U.S. Supreme Court Allows Colorado to Remove Faithless Electors
The Supreme Court of the United States (SCOTUS) is now allowing Colorado to remove faithless electors.
The term "faithless electors" refers to presidential electors who do not vote for the winner of a state's popular vote in a presidential election.
According to The Denver Post, Colorado began arguing for the right to remove faithless electors after several electors tried to vote for John Kasich over Colorado's popular vote winner Hillary Clinton in 2016.
The electors then argued that they should be able to vote as free agents, and the case turned into Colorado Dept. of State v. Baca, with Baca being Michael Baca, one of the electors who attempted to vote for Kasich.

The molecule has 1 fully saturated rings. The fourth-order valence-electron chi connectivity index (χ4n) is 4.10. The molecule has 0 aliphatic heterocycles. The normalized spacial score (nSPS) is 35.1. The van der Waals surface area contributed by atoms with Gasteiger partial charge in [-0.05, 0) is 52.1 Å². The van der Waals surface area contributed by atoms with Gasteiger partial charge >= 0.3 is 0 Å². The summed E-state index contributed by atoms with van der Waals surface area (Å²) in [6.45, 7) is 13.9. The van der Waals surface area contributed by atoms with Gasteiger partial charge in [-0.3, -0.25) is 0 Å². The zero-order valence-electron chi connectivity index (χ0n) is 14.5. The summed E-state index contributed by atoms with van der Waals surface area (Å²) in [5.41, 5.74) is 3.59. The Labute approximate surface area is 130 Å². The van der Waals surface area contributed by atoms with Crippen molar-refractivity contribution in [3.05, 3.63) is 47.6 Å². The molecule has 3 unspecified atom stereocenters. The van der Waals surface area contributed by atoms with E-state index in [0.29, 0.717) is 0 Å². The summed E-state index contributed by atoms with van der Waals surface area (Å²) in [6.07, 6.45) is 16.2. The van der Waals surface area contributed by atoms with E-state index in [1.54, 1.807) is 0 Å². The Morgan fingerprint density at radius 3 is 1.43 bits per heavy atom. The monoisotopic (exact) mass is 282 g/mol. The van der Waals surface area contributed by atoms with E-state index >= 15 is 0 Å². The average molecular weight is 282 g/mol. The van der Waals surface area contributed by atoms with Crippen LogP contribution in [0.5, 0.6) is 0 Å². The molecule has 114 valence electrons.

But on Monday (July 6), SCOTUS ruled unanimously against Baca, determining that Colorado can remove any elector who does not side with the state's popular vote.
Attorney General Phil Weiser, Secretary of State Jena Griswold, and Governor Jared Polis came out in support of the court's decision later that day, expressing their relief that the decision came before this year's presidential election.
During the hearing for the case, Weiser argued that by removing faithless electors, Coloradans can find solace in knowing that electors are voting in line with their wishes.
On the other hand, Jason Harrow, the chief counsel for Equal Citizens, argued in favor of an elector's ability to vote freely, stating that he didn't see the point in Colorado electors only having one voting choice.
Nonetheless, Harrow said that Equal Citizens would focus on upholding the court's decision.
Colorado is not the only state to look into faithless electors. SCOTUS also ruled against them in a Washington case titled Chiafalo v. Washington.